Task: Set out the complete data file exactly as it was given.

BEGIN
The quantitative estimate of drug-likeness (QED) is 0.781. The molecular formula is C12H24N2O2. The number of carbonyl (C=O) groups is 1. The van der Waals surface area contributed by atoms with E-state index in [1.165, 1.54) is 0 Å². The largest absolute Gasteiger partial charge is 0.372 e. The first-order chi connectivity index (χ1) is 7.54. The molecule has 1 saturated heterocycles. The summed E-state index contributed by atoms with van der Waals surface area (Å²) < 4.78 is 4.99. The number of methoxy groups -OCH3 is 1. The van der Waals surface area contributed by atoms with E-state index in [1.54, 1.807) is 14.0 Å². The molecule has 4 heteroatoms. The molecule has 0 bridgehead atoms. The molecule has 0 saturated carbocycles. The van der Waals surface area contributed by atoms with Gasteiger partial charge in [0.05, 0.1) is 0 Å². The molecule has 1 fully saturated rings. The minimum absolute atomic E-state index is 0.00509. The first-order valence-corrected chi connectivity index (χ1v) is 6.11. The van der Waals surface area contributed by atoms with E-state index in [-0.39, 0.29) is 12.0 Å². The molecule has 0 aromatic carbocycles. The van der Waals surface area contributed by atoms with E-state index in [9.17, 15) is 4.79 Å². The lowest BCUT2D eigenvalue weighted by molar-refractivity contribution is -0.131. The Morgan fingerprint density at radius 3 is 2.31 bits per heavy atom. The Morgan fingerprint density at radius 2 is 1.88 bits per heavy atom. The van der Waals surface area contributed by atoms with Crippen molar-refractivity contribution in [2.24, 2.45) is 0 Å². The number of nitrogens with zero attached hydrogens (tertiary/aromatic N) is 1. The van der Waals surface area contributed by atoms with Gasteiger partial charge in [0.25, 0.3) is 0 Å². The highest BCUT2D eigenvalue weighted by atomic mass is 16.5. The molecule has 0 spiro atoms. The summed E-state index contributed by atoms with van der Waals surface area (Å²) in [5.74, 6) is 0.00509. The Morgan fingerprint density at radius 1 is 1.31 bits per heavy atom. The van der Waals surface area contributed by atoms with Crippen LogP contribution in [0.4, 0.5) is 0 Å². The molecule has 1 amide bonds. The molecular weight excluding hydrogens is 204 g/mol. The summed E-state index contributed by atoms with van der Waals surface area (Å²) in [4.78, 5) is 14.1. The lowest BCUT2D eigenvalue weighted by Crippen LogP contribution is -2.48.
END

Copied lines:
The quantitative estimate of drug-likeness (QED) is 0.781. The molecular formula is C12H24N2O2. The number of carbonyl (C=O) groups is 1. The van der Waals surface area contributed by atoms with E-state index in [1.165, 1.54) is 0 Å². The largest absolute Gasteiger partial charge is 0.372 e. The first-order chi connectivity index (χ1) is 7.54. The molecule has 1 saturated heterocycles. The summed E-state index contributed by atoms with van der Waals surface area (Å²) < 4.78 is 4.99. The number of methoxy groups -OCH3 is 1. The van der Waals surface area contributed by atoms with E-state index in [1.54, 1.807) is 14.0 Å². The molecule has 4 heteroatoms. The molecule has 0 bridgehead atoms. The molecule has 0 saturated carbocycles. The van der Waals surface area contributed by atoms with Gasteiger partial charge in [0.05, 0.1) is 0 Å². The molecule has 1 fully saturated rings. The minimum absolute atomic E-state index is 0.00509. The first-order valence-corrected chi connectivity index (χ1v) is 6.11. The van der Waals surface area contributed by atoms with E-state index in [-0.39, 0.29) is 12.0 Å². The molecule has 0 aromatic carbocycles. The van der Waals surface area contributed by atoms with E-state index in [9.17, 15) is 4.79 Å². The lowest BCUT2D eigenvalue weighted by molar-refractivity contribution is -0.131. The Morgan fingerprint density at radius 3 is 2.31 bits per heavy atom. The Morgan fingerprint density at radius 2 is 1.88 bits per heavy atom. The van der Waals surface area contributed by atoms with Crippen molar-refractivity contribution in [2.24, 2.45) is 0 Å². The number of nitrogens with zero attached hydrogens (tertiary/aromatic N) is 1. The van der Waals surface area contributed by atoms with Gasteiger partial charge in [0.25, 0.3) is 0 Å². The highest BCUT2D eigenvalue weighted by atomic mass is 16.5. The molecule has 0 spiro atoms. The summed E-state index contributed by atoms with van der Waals surface area (Å²) in [5.74, 6) is 0.00509. The Morgan fingerprint density at radius 1 is 1.31 bits per heavy atom. The van der Waals surface area contributed by atoms with Crippen LogP contribution in [0.4, 0.5) is 0 Å². The molecule has 1 amide bonds. The molecular weight excluding hydrogens is 204 g/mol. The summed E-state index contributed by atoms with van der Waals surface area (Å²) in [4.78, 5) is 14.1. The lowest BCUT2D eigenvalue weighted by Crippen LogP contribution is -2.48.